The first state to opt for 6 o’clock closing was South Australia, in 1916. Adelaide voted against it, but country areas were solidly in favour. New South Wales quickly followed, with massive rallies and a referendum decisively won by pro-temperance advocates. This poem appeared in the Sydney Morning Herald in 1916:
“Tis after six and he’s not in! The children hear her voice grow sad, And wonder if they should begin Their tea or – wait for Dad! … Then on her knees, distraught in mind, She prays, while words and sobs e’er mix, ‘Oh God, grant laws of any kind, That send men home at six.”
Victoria recognised the national mood and followed without a referendum. 6pm closing was introduced as a temporary wartime measure in 1916 and lasted until 1966 – exactly 50 years later. You can still see occasional signs around the city that refer to early closing.
Did early closing have any effect on the consumption of alcohol and its associated evils? Probably not. Finishing work typically at 5pm, drinkers focussed on consuming as much as they could by 6pm, and drank in one hour what would previously have stretched out over five or six. It became known as the ‘six o’clock swill’.
And what is going through the mind of that beleaguered barmaid?
disgusting that’s what they are disgusting shouting yelling screaming bawling over here love over here darling as if their lives depended on it when the doors open and they rush the bar in a mob I swear I want to turn and run from men in shirtsleeves men in suits it makes no difference once they’re there nothing’ll make em move not in a fit a grenade could go off an earthquake an air raid and it wouldn’t shift em. once a fella was so determined not to give up his place at the bar he just pissed right there where he stood. over here love over here darling I’ve got a plastic hose I just run along the bar spraying it into the pots and still that’s not enough for them over here love over here darling and the noise and the crush and the heat and men passing glasses over their heads and the stink of it pigs they are just pigs and as it gets closer to six you can sense the panic starting to rise you can hear it in their voices and that’s when the trouble starts too men try to push to the front hey you cobber what do you think you’re doing I was here first people are waiting who’re you talkin to ya bastard who’re you callin a bastard then its on and fists and elbows and glasses smash on the floor and Roy wades in to break it up but that makes no difference to the other men who carry on with over here love over here for Chrissake darling voices rising and rising like a sea of beer like waves that are bashing against the bar till I’m scared it’ll burst and break and I’ll be swept away in a great wave of drunken men. Over here love over here darling until thank Christ it’s six o’clock and Roy’s ringing the bell shouting everybody out everybody out before the cops get here and some are chundering on the floor and others still yelling over here love just one more just one more for chrissake love have a heart darling have a heart for god’s sake for chrissake for the love of god just one more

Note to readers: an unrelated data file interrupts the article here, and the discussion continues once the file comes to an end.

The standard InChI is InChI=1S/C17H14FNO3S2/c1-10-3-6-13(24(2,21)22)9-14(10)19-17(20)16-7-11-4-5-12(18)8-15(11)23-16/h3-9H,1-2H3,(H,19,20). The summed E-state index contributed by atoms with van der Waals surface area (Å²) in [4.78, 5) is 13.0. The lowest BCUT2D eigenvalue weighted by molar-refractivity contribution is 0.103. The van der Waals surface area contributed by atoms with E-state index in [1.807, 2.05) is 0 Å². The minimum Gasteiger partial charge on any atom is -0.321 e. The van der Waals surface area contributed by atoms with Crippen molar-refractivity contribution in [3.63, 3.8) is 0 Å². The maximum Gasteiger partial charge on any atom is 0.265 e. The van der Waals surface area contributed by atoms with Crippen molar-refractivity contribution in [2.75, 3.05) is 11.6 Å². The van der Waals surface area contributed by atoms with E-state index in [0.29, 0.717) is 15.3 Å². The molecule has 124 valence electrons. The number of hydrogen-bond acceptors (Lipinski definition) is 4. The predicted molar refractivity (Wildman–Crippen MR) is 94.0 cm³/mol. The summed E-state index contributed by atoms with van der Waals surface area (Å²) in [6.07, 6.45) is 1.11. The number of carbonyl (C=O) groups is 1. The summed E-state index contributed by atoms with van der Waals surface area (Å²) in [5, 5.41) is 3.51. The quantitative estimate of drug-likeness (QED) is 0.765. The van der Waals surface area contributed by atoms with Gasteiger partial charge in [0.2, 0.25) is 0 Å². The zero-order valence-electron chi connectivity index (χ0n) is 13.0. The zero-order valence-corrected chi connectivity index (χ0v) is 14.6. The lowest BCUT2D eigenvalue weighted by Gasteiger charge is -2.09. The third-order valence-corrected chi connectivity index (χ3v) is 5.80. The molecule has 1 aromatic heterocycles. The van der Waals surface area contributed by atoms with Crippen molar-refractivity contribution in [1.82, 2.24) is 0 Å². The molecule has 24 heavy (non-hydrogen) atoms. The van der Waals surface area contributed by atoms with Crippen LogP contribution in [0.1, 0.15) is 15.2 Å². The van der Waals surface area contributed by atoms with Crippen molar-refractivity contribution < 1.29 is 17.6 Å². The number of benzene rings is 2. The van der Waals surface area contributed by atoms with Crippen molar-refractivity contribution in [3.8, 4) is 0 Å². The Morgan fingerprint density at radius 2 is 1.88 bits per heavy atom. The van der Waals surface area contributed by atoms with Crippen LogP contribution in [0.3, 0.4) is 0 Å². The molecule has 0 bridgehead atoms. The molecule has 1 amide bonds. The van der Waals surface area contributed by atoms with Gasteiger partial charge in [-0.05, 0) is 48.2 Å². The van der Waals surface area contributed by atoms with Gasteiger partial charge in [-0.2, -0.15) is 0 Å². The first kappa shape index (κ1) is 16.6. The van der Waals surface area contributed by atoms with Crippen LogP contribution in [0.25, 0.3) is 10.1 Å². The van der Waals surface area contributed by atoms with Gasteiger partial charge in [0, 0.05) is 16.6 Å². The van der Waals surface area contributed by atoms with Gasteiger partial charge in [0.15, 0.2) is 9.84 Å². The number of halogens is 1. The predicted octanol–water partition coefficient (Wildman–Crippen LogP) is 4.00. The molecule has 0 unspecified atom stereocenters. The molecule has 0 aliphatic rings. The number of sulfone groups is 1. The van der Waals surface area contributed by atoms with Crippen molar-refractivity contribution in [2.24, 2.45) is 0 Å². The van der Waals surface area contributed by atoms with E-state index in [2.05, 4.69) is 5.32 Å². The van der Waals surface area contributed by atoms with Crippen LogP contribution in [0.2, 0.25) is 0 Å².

When the drinking hours were extended in 1966, the six o’clock swill became a thing of the past, and the way was opened up for the bar and pub culture we have these days, which is far from problem-free but is surely more civilised. The temperance movement was unable to resist the change, although some of the old friendly societies still exist in some form as financial institutions.
These days, Temperance is the name of a trendy bar in South Yarra which markets itself strongly to young women. Life is full of irony, though I don’t know whether the Women’s Christian Temperance Union would see it that way. Cheers.
* Some information in this piece is drawn from Walter Phillips, ‘Six o’clock swill: the introduction of early closing of hotel bars in Australia’, Historical Studies, vol 19 issue 75, 1980.
Some fascinating material related to the Australian temperance movement, especially the Independent Order of Rechabites, can be seen here.